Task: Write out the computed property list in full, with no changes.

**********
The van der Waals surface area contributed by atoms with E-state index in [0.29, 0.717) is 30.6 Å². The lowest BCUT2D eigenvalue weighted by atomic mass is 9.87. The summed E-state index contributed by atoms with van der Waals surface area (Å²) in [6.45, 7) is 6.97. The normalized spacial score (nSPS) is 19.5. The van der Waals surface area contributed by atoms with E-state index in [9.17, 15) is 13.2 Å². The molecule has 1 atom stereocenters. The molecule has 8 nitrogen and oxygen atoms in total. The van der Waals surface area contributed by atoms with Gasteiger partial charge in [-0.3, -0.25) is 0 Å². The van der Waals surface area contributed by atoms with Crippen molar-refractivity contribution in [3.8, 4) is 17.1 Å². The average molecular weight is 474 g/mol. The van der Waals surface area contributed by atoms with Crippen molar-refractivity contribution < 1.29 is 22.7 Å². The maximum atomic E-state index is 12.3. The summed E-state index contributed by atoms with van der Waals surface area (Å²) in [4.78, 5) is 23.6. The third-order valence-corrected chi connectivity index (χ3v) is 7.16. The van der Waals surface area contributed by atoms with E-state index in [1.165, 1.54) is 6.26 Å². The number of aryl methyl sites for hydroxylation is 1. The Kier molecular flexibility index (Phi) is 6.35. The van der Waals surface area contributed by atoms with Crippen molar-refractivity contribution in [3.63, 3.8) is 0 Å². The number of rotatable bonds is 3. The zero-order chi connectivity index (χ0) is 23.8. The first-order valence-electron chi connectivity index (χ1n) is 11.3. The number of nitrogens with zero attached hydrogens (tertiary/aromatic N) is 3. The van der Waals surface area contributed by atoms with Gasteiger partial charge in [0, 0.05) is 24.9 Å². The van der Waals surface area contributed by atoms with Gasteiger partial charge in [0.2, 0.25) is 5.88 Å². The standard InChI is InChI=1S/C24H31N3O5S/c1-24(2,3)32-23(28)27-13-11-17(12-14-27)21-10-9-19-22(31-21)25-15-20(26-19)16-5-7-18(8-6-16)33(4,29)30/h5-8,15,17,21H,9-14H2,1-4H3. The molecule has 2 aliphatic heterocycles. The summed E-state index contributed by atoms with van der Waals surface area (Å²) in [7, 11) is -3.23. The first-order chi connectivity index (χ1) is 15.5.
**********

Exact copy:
The van der Waals surface area contributed by atoms with E-state index in [0.29, 0.717) is 30.6 Å². The lowest BCUT2D eigenvalue weighted by atomic mass is 9.87. The summed E-state index contributed by atoms with van der Waals surface area (Å²) in [6.45, 7) is 6.97. The normalized spacial score (nSPS) is 19.5. The van der Waals surface area contributed by atoms with E-state index in [9.17, 15) is 13.2 Å². The molecule has 1 atom stereocenters. The molecule has 8 nitrogen and oxygen atoms in total. The van der Waals surface area contributed by atoms with Gasteiger partial charge in [-0.3, -0.25) is 0 Å². The van der Waals surface area contributed by atoms with Crippen molar-refractivity contribution in [3.8, 4) is 17.1 Å². The average molecular weight is 474 g/mol. The van der Waals surface area contributed by atoms with Crippen molar-refractivity contribution < 1.29 is 22.7 Å². The maximum atomic E-state index is 12.3. The summed E-state index contributed by atoms with van der Waals surface area (Å²) in [4.78, 5) is 23.6. The third-order valence-corrected chi connectivity index (χ3v) is 7.16. The van der Waals surface area contributed by atoms with E-state index in [1.165, 1.54) is 6.26 Å². The number of aryl methyl sites for hydroxylation is 1. The Kier molecular flexibility index (Phi) is 6.35. The van der Waals surface area contributed by atoms with Crippen molar-refractivity contribution in [3.63, 3.8) is 0 Å². The number of rotatable bonds is 3. The zero-order chi connectivity index (χ0) is 23.8. The first-order valence-electron chi connectivity index (χ1n) is 11.3. The number of nitrogens with zero attached hydrogens (tertiary/aromatic N) is 3. The van der Waals surface area contributed by atoms with Gasteiger partial charge in [0, 0.05) is 24.9 Å². The van der Waals surface area contributed by atoms with Gasteiger partial charge in [0.2, 0.25) is 5.88 Å². The standard InChI is InChI=1S/C24H31N3O5S/c1-24(2,3)32-23(28)27-13-11-17(12-14-27)21-10-9-19-22(31-21)25-15-20(26-19)16-5-7-18(8-6-16)33(4,29)30/h5-8,15,17,21H,9-14H2,1-4H3. The molecule has 2 aliphatic heterocycles. The summed E-state index contributed by atoms with van der Waals surface area (Å²) in [7, 11) is -3.23. The first-order chi connectivity index (χ1) is 15.5.